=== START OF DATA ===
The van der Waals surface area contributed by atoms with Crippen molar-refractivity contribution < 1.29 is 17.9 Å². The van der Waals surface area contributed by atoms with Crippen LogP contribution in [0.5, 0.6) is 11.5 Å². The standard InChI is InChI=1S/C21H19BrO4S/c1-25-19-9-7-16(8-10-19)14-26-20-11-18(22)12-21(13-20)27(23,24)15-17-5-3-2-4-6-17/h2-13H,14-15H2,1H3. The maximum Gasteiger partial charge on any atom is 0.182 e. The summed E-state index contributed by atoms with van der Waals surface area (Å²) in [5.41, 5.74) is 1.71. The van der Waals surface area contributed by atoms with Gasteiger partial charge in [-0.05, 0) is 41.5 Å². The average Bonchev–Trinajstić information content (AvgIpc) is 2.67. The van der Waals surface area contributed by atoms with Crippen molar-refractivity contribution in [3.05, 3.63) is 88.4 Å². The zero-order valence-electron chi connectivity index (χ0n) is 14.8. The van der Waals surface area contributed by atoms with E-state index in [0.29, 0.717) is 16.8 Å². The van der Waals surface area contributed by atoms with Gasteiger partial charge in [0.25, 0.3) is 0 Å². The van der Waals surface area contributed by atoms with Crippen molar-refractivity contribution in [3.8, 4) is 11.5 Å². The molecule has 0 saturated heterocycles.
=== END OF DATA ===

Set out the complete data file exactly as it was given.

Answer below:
The van der Waals surface area contributed by atoms with Crippen molar-refractivity contribution < 1.29 is 17.9 Å². The van der Waals surface area contributed by atoms with Crippen LogP contribution in [0.5, 0.6) is 11.5 Å². The standard InChI is InChI=1S/C21H19BrO4S/c1-25-19-9-7-16(8-10-19)14-26-20-11-18(22)12-21(13-20)27(23,24)15-17-5-3-2-4-6-17/h2-13H,14-15H2,1H3. The maximum Gasteiger partial charge on any atom is 0.182 e. The summed E-state index contributed by atoms with van der Waals surface area (Å²) in [5.41, 5.74) is 1.71. The van der Waals surface area contributed by atoms with Gasteiger partial charge in [-0.05, 0) is 41.5 Å². The average Bonchev–Trinajstić information content (AvgIpc) is 2.67. The van der Waals surface area contributed by atoms with Crippen molar-refractivity contribution in [3.05, 3.63) is 88.4 Å². The zero-order valence-electron chi connectivity index (χ0n) is 14.8. The van der Waals surface area contributed by atoms with E-state index in [0.29, 0.717) is 16.8 Å². The van der Waals surface area contributed by atoms with Gasteiger partial charge in [0.25, 0.3) is 0 Å². The van der Waals surface area contributed by atoms with Crippen molar-refractivity contribution in [3.8, 4) is 11.5 Å². The molecule has 0 saturated heterocycles.